(Update: further observations about the book from the author, David Smith, can be found below in the Comments.)
There never was, nor never will be, a greater hurler than John Keane of Waterford
At no stage in my life did my parents or anyone belonging to me say “John Keane, he was the greatest Waterford hurler who ever lived”. We didn’t read GAA books or periodicals or watch documentaries, not that such things existed to any great extent. And discussion of the GAA in our household tended to consist of when we needed transportation to training or a match. It wasn’t as if Waterford gave us much to talk about in the bleak ’80’s. And yet, we knew that John Keane was the greatest Waterford hurler who ever lived. In an era when not being stuffed in a Munster final or a League semi-final would have been something to aspire to, here was a man who was being mentioned in the same figurative breath as Christy Ring, Mick Mackey, Eddie Keher and John Doyle on the GAA’s Team of the Century. Names that stilled your childish play, and John Keane ensured that a Waterford man would stand among them. It scarcely seemed credible that such a colossus could have existed.
It is into this breach that David Smith has attempted to step with his biography of the great man, who also happens have been his uncle. The title, The Unconquerable Keane – John Keane and the Rise of Waterford Hurling, does not lack for modesty, and at times it threatens to mushroom into a sweeping social history of Waterford city and county with the GAA at its heart. In the end though it settles for a detailed account of the great man and his pivotal role in the GAA of his day. There are officially two parts to the book, although it might be more usefully split into three parts:
- a prologue with potted histories of hurling in Waterford, the Keane clan in general and John Keane’s family – pronounced ‘Cane’, it seems, something anyone from Waterford city and its environs wouldn’t find hard to believe – in particular;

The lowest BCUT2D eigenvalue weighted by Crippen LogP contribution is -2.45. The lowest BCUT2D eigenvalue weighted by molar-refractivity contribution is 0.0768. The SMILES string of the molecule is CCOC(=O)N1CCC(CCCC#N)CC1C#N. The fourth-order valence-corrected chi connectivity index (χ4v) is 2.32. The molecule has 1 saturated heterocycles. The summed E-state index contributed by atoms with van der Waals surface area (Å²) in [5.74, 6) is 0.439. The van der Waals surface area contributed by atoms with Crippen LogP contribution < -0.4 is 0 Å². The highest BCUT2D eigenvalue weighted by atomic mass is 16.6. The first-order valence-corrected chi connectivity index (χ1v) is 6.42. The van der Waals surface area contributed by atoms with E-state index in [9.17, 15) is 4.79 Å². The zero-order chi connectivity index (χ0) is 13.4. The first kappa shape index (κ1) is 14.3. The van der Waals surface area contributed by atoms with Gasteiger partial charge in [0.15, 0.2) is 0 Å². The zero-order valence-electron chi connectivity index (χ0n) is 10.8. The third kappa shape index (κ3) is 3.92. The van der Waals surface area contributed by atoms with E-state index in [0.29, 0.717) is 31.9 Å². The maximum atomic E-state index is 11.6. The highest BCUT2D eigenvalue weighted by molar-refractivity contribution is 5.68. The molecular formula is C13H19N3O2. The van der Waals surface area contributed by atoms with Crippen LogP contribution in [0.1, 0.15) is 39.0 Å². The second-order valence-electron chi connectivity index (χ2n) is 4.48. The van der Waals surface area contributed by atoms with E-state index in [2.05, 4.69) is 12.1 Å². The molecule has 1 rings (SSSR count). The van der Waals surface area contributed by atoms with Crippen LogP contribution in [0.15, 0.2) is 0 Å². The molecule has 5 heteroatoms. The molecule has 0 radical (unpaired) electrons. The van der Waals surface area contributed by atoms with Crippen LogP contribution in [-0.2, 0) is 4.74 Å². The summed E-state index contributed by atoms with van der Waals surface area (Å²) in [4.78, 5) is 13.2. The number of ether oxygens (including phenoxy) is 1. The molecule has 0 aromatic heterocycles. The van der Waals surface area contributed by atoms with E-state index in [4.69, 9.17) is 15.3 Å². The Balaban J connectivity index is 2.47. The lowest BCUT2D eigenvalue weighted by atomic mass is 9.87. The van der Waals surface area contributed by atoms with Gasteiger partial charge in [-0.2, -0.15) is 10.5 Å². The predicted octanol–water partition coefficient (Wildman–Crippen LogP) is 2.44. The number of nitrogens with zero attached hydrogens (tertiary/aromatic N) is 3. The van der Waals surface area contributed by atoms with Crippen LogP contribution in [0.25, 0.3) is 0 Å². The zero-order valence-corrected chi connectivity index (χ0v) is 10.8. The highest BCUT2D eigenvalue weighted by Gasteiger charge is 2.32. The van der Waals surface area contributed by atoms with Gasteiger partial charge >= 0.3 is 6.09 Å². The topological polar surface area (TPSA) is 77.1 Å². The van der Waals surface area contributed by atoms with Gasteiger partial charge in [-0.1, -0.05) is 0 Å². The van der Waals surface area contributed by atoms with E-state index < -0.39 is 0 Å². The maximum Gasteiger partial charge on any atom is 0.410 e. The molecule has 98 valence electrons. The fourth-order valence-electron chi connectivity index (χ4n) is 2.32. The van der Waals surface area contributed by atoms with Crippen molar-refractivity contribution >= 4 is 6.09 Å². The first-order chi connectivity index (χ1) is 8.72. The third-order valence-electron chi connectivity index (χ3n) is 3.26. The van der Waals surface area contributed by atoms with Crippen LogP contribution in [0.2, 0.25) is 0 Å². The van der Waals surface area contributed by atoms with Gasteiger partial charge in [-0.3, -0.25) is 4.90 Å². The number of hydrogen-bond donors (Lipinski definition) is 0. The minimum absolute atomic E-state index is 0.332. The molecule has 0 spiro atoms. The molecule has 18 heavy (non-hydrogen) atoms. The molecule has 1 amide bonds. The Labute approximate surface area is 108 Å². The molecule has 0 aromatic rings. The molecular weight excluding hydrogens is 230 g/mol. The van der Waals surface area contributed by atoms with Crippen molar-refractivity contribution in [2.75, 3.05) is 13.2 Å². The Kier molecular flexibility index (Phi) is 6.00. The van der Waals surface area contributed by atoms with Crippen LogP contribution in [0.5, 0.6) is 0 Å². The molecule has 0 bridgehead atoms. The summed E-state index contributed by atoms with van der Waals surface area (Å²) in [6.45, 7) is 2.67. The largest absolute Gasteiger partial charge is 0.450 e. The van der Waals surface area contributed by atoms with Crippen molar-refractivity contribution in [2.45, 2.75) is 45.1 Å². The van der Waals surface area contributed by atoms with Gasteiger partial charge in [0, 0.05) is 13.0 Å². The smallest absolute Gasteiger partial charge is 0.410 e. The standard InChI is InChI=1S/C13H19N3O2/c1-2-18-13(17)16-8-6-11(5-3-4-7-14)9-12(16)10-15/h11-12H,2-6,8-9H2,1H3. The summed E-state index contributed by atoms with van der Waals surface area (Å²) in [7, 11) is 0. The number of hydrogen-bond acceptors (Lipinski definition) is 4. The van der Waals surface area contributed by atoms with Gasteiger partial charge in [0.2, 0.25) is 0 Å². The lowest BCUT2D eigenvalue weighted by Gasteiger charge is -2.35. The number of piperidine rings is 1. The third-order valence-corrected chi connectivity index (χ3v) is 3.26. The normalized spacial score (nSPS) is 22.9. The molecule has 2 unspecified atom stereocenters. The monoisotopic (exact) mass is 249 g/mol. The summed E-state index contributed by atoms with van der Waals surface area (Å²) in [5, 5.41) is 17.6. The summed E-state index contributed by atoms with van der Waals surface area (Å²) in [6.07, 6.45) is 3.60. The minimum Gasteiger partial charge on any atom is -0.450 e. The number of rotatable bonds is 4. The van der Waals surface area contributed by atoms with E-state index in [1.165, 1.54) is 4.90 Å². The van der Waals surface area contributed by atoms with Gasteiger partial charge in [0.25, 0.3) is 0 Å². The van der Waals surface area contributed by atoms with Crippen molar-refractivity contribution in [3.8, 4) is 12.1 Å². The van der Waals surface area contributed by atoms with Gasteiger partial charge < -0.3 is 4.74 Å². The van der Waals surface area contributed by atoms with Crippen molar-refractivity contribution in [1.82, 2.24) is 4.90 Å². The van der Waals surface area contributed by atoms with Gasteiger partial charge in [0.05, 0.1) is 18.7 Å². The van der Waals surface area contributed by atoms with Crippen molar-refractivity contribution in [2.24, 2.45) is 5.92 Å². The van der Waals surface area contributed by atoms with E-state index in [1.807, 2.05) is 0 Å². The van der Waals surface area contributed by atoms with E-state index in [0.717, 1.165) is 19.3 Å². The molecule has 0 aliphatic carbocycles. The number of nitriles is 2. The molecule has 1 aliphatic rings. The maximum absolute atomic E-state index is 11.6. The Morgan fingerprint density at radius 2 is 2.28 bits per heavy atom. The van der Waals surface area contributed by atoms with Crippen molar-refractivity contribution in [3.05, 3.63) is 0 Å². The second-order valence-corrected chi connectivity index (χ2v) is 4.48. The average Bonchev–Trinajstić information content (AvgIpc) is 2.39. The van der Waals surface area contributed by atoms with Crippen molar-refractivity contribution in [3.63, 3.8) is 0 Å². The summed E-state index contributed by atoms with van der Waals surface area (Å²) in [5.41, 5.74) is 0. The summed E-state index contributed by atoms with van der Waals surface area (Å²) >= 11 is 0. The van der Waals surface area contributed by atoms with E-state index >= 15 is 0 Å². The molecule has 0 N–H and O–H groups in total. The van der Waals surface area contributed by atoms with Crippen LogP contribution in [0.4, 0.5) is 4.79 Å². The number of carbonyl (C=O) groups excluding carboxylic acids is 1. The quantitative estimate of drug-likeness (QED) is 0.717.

- John Keane’s career as a player with Waterford, and;
- his entire career with Mount Sion, and training the great Waterford team of the late 1950’s and early 1960’s
Given the primary interest for most readers from Waterford is going to be in the county team, this split might not have been advisable. Who other than those who follow the Evil Empire will want to read about its rise to power? It is to Smith’s credit that this does not turn out to be the case. For a self-published book, presumably without the critical eye of an editor, his writing style is splendidly sparse, never using ten words where one will do. Some bloggers could learn a thing or two from him (ahem). His use of footnotes is comprehensive giving the book the heft of a proper scholar – referring to one tall tale of a young John rescuing someone from the Suir then going back for their hat is referenced as ‘Keane family lore’, an refreshingly honest attitude which allows the reader to treat the story with the appropriate scepticism.
To really appreciate this book, you have to be willing to accept a lot of stories of Herculean endeavour. Some folk will read the book and raise an eyebrow at the improbability of the tales. Is it really plausible that a random Kerryman, encountered wandering the mountains around Killarney while the Munster football final was on in Fitzgerald Stadium, would claim to have given up on football having seen John Keane take on the entire Limerick team in the same ground over thirty years earlier, all the while unaware that he was talking to Keane’s nephew? It would be fair to assume that someone’s memory is faulty somewhere along the line, but that would be to miss the point. Recording these stories for posterity is important. They tell us so much more about the times that John Keane lived in and his place in that time. Several stories in the book are from the point of view of Pat Fanning and Andy Fleming, giants of the game who are no longer with us. By interviewing them David Smith has done a valuable service to posterity, and it is thrilling to be able to get their insight into an era when Waterford went from being whipping boys to contenders – and helps to explain, with the ridiculous infighting and parish pump politics – why we went back to being whipping boys again. A warning from history if ever there was one.
The centrality of John Keane to that rise is convincingly spelt out. This was a era when the Railway Cup mattered because the public wanted to see John Keane, Mick Mackey and Christy Ring as much as they wanted to see Waterford, Limerick and Cork. He is clearly worthy of such lavish treatment. So many Waterford people must have picked up hurleys because of having a giant in their midst, yet Smith never loses sight of the man behind the myth, the one who was accessible to all and sundry. Keane clearly deserves the lavish treatment, but the eagerness to snap back to Keane’s life can frustrate when you want more of that social history. It was probably sensible to stay true to that central story, and it’s no harm to leave the punters yearning for more.
There’s a gap in the market for a monumental social history of the GAA, a synthesis of the countless club and county histories that dot the landscape. With his lean writing style and scholarly ways, David Smith could be that man. In the meantime, reading about the man who took on the counties around us that like nothing more than grinding us under their heel, and earned their undying respect, will more than suffice.
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